Northstar, Heavenly, and Kirkwood, CA, to Raise Parking Prices This Winter

Zach Armstrong | | Industry NewsIndustry News
Kirkwood Ski Resort. image: snowbrains

Vail Resorts Inc. has announced new parking fees and reservations for California resorts Northstar, Heavenly Valley, and Kirkwood beginning mid-December. Following similar policies at Park City and other resorts, Vail hopes that these new policies will encourage carpooling and cut down on road congestion. However, with limited incentives for carpooling and a lack of public transportation options, it is unclear if these policies will deliver the expected results.

In a press release from last spring, Vail announced its focus on reservation-based parking for its Tahoe resorts. At Northstar and Heavenly, reservations will now be required in several lots all weekends and select weekdays until mid-April (see specific dates below). These reservations will be accompanied by a $20 fee if the vehicle contains less than four passengers. Vail has not announced any plan for a sliding-scale fee policy, where cars with two or three passengers could avoid paying the full fee. Four passengers with ski gear may well be too much cargo for some, which could result in more carpooling only among owners of large SUVs and pickup trucks. Both Northstar and Heavenly will still maintain free, first-come, first-served parking for at least one of their parking lots.

Kirkwood is adding a slightly higher parking fee of $35 to some of their parking lots, with no introduction of a reservation system. They state that over 80% of their parking lots will remain free, prompting questions about whether this policy change will address any parking issues.

Though public transportation options to most Tahoe area ski resorts remain low, TART runs a bus route between Truckee and Lake Tahoe with a stop at Northstar, and TTD Route 50 in South Lake Tahoe makes a stop at Heavenly. Kirkwood is not serviced by any public transportation, which may have contributed to Vail’s decision to keep most of their parking free.

Increased parking fees and reservations are not unique to Vail’s Tahoe resorts. Many other large ski areas, including Palisades Tahoe, CA, and Park City, UT, have recently expanded their parking fee and reservation systems. Palisades Tahoe has drawn wide criticism for its introduction of fees and reservations, including from legendary skier Scott Gaffney. Park City, which implemented many of its parking changes last season, claims it saw reductions in road congestion last season. The resort also estimated that 60% of guests using paid lots qualified for free parking because of carpooling. Park City’s parking policies remain largely unchanged this season.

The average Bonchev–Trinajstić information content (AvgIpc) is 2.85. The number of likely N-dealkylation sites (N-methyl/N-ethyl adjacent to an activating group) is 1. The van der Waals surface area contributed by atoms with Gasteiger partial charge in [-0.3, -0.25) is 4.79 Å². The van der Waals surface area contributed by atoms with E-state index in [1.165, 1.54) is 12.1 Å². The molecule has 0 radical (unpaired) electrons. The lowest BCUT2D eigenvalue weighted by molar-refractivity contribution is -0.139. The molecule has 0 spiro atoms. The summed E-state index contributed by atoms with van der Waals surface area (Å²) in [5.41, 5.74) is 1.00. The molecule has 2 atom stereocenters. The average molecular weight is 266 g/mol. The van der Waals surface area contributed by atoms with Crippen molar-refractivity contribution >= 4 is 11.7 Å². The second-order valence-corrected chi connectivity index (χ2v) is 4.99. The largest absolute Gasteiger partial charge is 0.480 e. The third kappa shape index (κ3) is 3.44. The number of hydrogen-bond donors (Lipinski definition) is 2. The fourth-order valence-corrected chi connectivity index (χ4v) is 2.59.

Parking reservations and fees will be required at Northstar and Heavenly Valley on the following days in the 2023/24 ski season:

December: 16, 17, 23, 24, 26, 27, 28, 29, 30, 31

January: 1, 2, 3, 4, 5, 6, 7, 13, 14, 15, 20, 21, 27, 28

February: 3, 4, 10, 11, 17, 18, 19, 20, 21, 22, 23, 24, 25

March: 2, 3, 9, 10, 16, 17, 23, 24, 30, 31

April: 6, 7, 13, 14

ritz-carlton, northstar, resort, california
Northstar California. Credit:

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One thought on “Northstar, Heavenly, and Kirkwood, CA, to Raise Parking Prices This Winter

  1. I think it’s a great idea to charge people to park their cars at a ski area. By doing this, they will encourage skiers to walk to the slopes. Another thing that should be done is to charge skiers to use the rest rooms. The lines are WAY too long, especially the women’s rest room (charge more for women?). By charging for this, skiers would do what their father said to them when going on car trips when they were little (why couldn’t you go before we left?). Same with food lines: too long at lunchtime. Charge more from 11-1. This would encourage skiers to eat their lunch at the same time as breakfast (equal calories, right?) or later in the afternoon. Lift lines are too long: stay on the piste longer (ski slower, maybe snowplow your way down), make fewer runs and therefore fewer number of times to wait in lift lines. Too many skiers on the hill? Raise lift ticket prices. Will make skiing unaffordable for more people, they will stay home, which will cut down on the number of skiers out there.

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